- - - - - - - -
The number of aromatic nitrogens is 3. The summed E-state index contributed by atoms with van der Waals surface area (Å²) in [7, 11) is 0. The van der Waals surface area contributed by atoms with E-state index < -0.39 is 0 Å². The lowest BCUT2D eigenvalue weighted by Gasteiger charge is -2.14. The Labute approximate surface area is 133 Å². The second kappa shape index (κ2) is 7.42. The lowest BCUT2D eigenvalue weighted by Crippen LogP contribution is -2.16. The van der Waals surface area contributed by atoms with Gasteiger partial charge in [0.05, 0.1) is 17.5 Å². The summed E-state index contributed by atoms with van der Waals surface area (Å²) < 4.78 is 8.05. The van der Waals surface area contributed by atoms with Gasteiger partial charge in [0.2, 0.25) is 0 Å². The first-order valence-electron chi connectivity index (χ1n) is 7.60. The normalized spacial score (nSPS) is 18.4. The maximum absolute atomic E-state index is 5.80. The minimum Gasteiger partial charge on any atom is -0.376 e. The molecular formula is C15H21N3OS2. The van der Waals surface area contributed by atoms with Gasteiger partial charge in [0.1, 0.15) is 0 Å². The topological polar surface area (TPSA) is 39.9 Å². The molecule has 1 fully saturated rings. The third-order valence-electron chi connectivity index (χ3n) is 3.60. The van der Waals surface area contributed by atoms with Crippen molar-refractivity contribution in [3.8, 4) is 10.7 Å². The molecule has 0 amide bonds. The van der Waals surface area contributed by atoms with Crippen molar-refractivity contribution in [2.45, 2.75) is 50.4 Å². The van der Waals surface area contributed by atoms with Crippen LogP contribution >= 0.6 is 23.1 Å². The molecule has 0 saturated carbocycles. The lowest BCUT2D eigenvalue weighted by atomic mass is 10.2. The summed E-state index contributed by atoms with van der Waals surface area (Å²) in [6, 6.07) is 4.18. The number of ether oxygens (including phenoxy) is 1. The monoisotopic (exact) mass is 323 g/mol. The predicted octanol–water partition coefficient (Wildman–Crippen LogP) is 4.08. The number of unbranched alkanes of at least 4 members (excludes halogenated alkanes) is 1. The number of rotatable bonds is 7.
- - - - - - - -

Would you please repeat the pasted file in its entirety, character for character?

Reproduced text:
The number of aromatic nitrogens is 3. The summed E-state index contributed by atoms with van der Waals surface area (Å²) in [7, 11) is 0. The van der Waals surface area contributed by atoms with E-state index < -0.39 is 0 Å². The lowest BCUT2D eigenvalue weighted by Gasteiger charge is -2.14. The Labute approximate surface area is 133 Å². The second kappa shape index (κ2) is 7.42. The lowest BCUT2D eigenvalue weighted by Crippen LogP contribution is -2.16. The van der Waals surface area contributed by atoms with Gasteiger partial charge in [0.05, 0.1) is 17.5 Å². The summed E-state index contributed by atoms with van der Waals surface area (Å²) < 4.78 is 8.05. The van der Waals surface area contributed by atoms with Gasteiger partial charge in [0.2, 0.25) is 0 Å². The first-order valence-electron chi connectivity index (χ1n) is 7.60. The normalized spacial score (nSPS) is 18.4. The maximum absolute atomic E-state index is 5.80. The minimum Gasteiger partial charge on any atom is -0.376 e. The molecular formula is C15H21N3OS2. The van der Waals surface area contributed by atoms with Gasteiger partial charge in [0.1, 0.15) is 0 Å². The topological polar surface area (TPSA) is 39.9 Å². The molecule has 1 fully saturated rings. The third-order valence-electron chi connectivity index (χ3n) is 3.60. The van der Waals surface area contributed by atoms with Crippen molar-refractivity contribution in [3.8, 4) is 10.7 Å². The molecule has 0 amide bonds. The van der Waals surface area contributed by atoms with Crippen molar-refractivity contribution in [2.45, 2.75) is 50.4 Å². The van der Waals surface area contributed by atoms with Crippen LogP contribution >= 0.6 is 23.1 Å². The molecule has 0 saturated carbocycles. The lowest BCUT2D eigenvalue weighted by atomic mass is 10.2. The summed E-state index contributed by atoms with van der Waals surface area (Å²) in [6, 6.07) is 4.18. The number of ether oxygens (including phenoxy) is 1. The monoisotopic (exact) mass is 323 g/mol. The predicted octanol–water partition coefficient (Wildman–Crippen LogP) is 4.08. The number of unbranched alkanes of at least 4 members (excludes halogenated alkanes) is 1. The number of rotatable bonds is 7.